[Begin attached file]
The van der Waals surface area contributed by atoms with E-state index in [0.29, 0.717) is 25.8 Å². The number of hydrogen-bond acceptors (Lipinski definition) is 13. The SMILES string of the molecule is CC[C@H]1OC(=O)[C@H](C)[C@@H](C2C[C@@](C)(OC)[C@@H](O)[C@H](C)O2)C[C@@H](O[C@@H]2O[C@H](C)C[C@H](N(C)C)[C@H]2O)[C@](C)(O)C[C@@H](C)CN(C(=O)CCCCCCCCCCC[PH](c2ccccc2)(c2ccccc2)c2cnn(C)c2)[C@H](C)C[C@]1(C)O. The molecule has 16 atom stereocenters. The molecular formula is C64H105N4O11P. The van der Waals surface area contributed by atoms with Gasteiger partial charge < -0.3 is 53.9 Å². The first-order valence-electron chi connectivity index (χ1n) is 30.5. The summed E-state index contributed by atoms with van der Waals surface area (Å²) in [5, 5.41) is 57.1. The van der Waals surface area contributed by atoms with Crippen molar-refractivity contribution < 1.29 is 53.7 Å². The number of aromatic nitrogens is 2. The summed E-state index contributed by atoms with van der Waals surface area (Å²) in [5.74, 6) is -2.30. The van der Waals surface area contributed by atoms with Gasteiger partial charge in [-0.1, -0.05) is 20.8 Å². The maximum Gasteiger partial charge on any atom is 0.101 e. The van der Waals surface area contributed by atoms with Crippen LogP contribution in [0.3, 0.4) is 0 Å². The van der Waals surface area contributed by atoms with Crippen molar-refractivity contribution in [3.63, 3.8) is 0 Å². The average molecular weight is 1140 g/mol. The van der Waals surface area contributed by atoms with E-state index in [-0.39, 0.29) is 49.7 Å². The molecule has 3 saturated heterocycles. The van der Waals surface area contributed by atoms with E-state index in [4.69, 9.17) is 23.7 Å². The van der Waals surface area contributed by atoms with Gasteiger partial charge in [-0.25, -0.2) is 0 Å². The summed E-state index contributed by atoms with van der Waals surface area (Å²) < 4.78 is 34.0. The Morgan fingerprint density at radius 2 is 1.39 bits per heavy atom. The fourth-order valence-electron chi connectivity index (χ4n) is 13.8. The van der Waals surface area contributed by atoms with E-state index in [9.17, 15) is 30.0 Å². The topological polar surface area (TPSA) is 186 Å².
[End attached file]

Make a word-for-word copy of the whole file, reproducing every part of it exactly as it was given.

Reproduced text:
The van der Waals surface area contributed by atoms with E-state index in [0.29, 0.717) is 25.8 Å². The number of hydrogen-bond acceptors (Lipinski definition) is 13. The SMILES string of the molecule is CC[C@H]1OC(=O)[C@H](C)[C@@H](C2C[C@@](C)(OC)[C@@H](O)[C@H](C)O2)C[C@@H](O[C@@H]2O[C@H](C)C[C@H](N(C)C)[C@H]2O)[C@](C)(O)C[C@@H](C)CN(C(=O)CCCCCCCCCCC[PH](c2ccccc2)(c2ccccc2)c2cnn(C)c2)[C@H](C)C[C@]1(C)O. The molecule has 16 atom stereocenters. The molecular formula is C64H105N4O11P. The van der Waals surface area contributed by atoms with Gasteiger partial charge < -0.3 is 53.9 Å². The first-order valence-electron chi connectivity index (χ1n) is 30.5. The summed E-state index contributed by atoms with van der Waals surface area (Å²) in [5, 5.41) is 57.1. The van der Waals surface area contributed by atoms with Crippen molar-refractivity contribution < 1.29 is 53.7 Å². The number of aromatic nitrogens is 2. The summed E-state index contributed by atoms with van der Waals surface area (Å²) in [5.74, 6) is -2.30. The van der Waals surface area contributed by atoms with Gasteiger partial charge in [-0.1, -0.05) is 20.8 Å². The maximum Gasteiger partial charge on any atom is 0.101 e. The van der Waals surface area contributed by atoms with Crippen LogP contribution in [0.3, 0.4) is 0 Å². The van der Waals surface area contributed by atoms with Crippen molar-refractivity contribution in [3.63, 3.8) is 0 Å². The average molecular weight is 1140 g/mol. The van der Waals surface area contributed by atoms with E-state index in [-0.39, 0.29) is 49.7 Å². The molecule has 3 saturated heterocycles. The van der Waals surface area contributed by atoms with E-state index in [4.69, 9.17) is 23.7 Å². The van der Waals surface area contributed by atoms with Gasteiger partial charge in [-0.25, -0.2) is 0 Å². The summed E-state index contributed by atoms with van der Waals surface area (Å²) < 4.78 is 34.0. The Morgan fingerprint density at radius 2 is 1.39 bits per heavy atom. The fourth-order valence-electron chi connectivity index (χ4n) is 13.8. The van der Waals surface area contributed by atoms with E-state index in [9.17, 15) is 30.0 Å². The topological polar surface area (TPSA) is 186 Å².